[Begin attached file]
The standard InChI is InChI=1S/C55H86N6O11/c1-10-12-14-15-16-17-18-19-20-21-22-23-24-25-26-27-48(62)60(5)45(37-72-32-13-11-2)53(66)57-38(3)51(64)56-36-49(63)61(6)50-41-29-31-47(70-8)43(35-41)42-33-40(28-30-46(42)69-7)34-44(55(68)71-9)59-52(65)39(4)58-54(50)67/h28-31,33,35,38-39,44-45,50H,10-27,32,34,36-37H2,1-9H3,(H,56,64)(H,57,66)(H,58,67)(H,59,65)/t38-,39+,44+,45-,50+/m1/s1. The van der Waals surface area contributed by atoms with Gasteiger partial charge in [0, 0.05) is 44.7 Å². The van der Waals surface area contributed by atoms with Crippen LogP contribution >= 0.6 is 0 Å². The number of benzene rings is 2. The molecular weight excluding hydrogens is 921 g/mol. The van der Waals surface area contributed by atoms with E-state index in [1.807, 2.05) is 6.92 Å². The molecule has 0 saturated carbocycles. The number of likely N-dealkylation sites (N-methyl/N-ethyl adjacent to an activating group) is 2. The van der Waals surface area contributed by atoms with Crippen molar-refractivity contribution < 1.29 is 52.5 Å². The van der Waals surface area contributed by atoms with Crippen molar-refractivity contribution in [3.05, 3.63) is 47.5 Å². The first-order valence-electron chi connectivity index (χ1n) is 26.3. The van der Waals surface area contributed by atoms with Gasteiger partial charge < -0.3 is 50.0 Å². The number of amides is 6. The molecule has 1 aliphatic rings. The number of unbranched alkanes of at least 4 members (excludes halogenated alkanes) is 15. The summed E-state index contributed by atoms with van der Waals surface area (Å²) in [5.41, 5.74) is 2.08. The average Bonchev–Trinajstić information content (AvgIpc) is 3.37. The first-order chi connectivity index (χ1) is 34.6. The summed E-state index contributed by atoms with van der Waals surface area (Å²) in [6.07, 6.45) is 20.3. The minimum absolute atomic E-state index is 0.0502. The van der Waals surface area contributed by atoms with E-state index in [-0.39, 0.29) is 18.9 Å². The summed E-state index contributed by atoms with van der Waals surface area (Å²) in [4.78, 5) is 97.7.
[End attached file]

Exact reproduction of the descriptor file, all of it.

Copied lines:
The standard InChI is InChI=1S/C55H86N6O11/c1-10-12-14-15-16-17-18-19-20-21-22-23-24-25-26-27-48(62)60(5)45(37-72-32-13-11-2)53(66)57-38(3)51(64)56-36-49(63)61(6)50-41-29-31-47(70-8)43(35-41)42-33-40(28-30-46(42)69-7)34-44(55(68)71-9)59-52(65)39(4)58-54(50)67/h28-31,33,35,38-39,44-45,50H,10-27,32,34,36-37H2,1-9H3,(H,56,64)(H,57,66)(H,58,67)(H,59,65)/t38-,39+,44+,45-,50+/m1/s1. The van der Waals surface area contributed by atoms with Gasteiger partial charge in [0, 0.05) is 44.7 Å². The van der Waals surface area contributed by atoms with Crippen LogP contribution >= 0.6 is 0 Å². The number of benzene rings is 2. The molecular weight excluding hydrogens is 921 g/mol. The van der Waals surface area contributed by atoms with E-state index in [1.807, 2.05) is 6.92 Å². The molecule has 0 saturated carbocycles. The number of likely N-dealkylation sites (N-methyl/N-ethyl adjacent to an activating group) is 2. The van der Waals surface area contributed by atoms with Crippen molar-refractivity contribution < 1.29 is 52.5 Å². The van der Waals surface area contributed by atoms with Crippen molar-refractivity contribution in [3.05, 3.63) is 47.5 Å². The first-order valence-electron chi connectivity index (χ1n) is 26.3. The van der Waals surface area contributed by atoms with Gasteiger partial charge < -0.3 is 50.0 Å². The number of amides is 6. The molecule has 1 aliphatic rings. The number of unbranched alkanes of at least 4 members (excludes halogenated alkanes) is 15. The summed E-state index contributed by atoms with van der Waals surface area (Å²) in [5.41, 5.74) is 2.08. The average Bonchev–Trinajstić information content (AvgIpc) is 3.37. The first-order chi connectivity index (χ1) is 34.6. The summed E-state index contributed by atoms with van der Waals surface area (Å²) in [6.07, 6.45) is 20.3. The minimum absolute atomic E-state index is 0.0502. The van der Waals surface area contributed by atoms with E-state index in [-0.39, 0.29) is 18.9 Å². The summed E-state index contributed by atoms with van der Waals surface area (Å²) in [4.78, 5) is 97.7.